Thursday, August 19, 2010

Walking in Water

Today I've been contemplating the need to just keep going - keep my eye on the prize.


 Many years ago I worked for BYU technical theater my freshmen year of college. I can't remember the exact department I was working in, but I remember working on Homecoming Spectacular that was to be held on in the Marriot Center there on campus. My main responsibility was to stretch tricot across giant steel frames that were to be hung from the extremely high ceiling as set pieces for the event. However, at one point in the assignment I was asked to run some gel up to a lighting tech that was on the cat walk far above the stage floor. I wasn't fond of heights, but my boss assured me I was safe and that it wasn't any different from going up the tower of stairs I climbed to run the giant arc spots light - my usual assignment.

Consenting, I began the long, exhausting climb up the stair case to the cast walk. Upon arrival I quickly went to the lighting tech to deliver my cargo. We exchanged a few words and I turned to leave. As I turned, my eyes fell to gaze at the catwalk and I froze. It was at that point that I realized that I was on a see through narrow bridge. It had holes! The floor seemed hundreds of feet below me and the people working on the set mere ants hustling around the crowded stage floor! I couldn't move. I gripped the hand rails with great determination and started to hyperventilate. My knuckles turned white with the overwhelming fear I felt; my eyes shut tight. I started to scream that I needed help.

At this point, my friend arrived in front of me. He spoke in quiet reassuring tones. He pealed my fingers from the rails and told me to squeeze his fingers. He said it was alright to leave my eye closed and that all I needed to do was to follow the sound of his voice, hold his hand tightly, and follow him. I needed to trust him. Calmly and slowly he led me across the frightening cat walk to safety. He hugged me and let me sob for a minute when we arrived at the safety of the door to the stair well. Then he helped me the rest of the way to the floor of the Marriot center, secured me a safe job on the floor, and winked at me before leaving me alone to work on me new assignment. He continued to check on me the rest of the day, just to be sure that I felt safe and was able to function. I did and I was. In fact, I worked so eshantley that I became the "tricot" crew chief on the set and me hard work paid off because I was promoted to a new position after that show was completed.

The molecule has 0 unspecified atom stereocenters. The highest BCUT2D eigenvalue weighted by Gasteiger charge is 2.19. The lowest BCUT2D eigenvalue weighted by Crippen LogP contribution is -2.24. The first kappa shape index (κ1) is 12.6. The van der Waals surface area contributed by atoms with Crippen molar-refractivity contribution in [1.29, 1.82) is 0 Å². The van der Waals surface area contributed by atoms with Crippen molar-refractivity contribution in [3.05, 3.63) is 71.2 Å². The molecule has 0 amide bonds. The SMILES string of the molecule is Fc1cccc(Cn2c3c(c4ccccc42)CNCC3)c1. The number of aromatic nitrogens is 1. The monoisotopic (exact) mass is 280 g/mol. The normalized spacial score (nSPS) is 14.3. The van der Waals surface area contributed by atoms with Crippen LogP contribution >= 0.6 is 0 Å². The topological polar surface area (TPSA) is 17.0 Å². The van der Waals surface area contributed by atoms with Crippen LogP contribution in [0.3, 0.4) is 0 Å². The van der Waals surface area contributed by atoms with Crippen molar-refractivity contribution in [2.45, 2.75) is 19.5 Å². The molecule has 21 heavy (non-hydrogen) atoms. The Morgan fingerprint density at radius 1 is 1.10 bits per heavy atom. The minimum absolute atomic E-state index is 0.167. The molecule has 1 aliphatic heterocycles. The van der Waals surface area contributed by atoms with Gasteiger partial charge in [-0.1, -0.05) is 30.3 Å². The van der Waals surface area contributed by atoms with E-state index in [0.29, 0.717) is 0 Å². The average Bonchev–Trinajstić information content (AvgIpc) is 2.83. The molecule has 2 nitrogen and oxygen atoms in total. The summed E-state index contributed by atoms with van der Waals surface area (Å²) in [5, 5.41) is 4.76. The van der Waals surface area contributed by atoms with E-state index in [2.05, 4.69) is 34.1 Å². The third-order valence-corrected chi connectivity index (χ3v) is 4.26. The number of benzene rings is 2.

A few years ago Pres. Uchtdorf mentioned that when we feel like we can’t keep our head above water we need to focus on what has been accomplished. My thoughts went directly to Peter walking to the Savoir on water. For the past few days I’ve asked myself, “Why settle for keeping my head above water when I can choose to walk on water?” When my day got crazy busy I’d say, “Choose to walk on water.” When my heart was heavy, I’d say, “Choose to walk on water.” When I didn’t think I had the energy to go for a walk today, I’d say, “Choose to walk on water.” When I’d wonder through the kitchen and stop at the fridge, I’d say, “Choose to walk on water.”

The day was still long. I am still tired. But I am safe. Like my friend so many years ago, I had the Savior to peal my hands off the rail and gently lead me to safety as I moved through my day doing chores and thought about all the things that are on my mind; I felt the gentle whispers of the spirit encourage me to go eat healthy choices, “You can do this. I’m here with you.” I felt the reassurance that I did have the power to choose the right for me and to walk away from the fridge. I gained a better understanding that when my thoughts are wholly centered on Christ, I too, can “walk on water”. If I take my eyes off the Savoir, however, I will be frightened by the boisterous waves and winds of the world around me. I must stay focused on Christ to avoid being distracted by the things of this world – failing economies, making ends meet, health and safety of family, general conditions of the world. Worries such as these often cause me to sink.

But “immediately Jesus stretched forth his hand, and caught him.” When I’m sinking the Savior will help me too. As long as I’m trying to live true to my beliefs, his almighty hand does and will, always be stretched out to help me back again. I can walk on water to safety.

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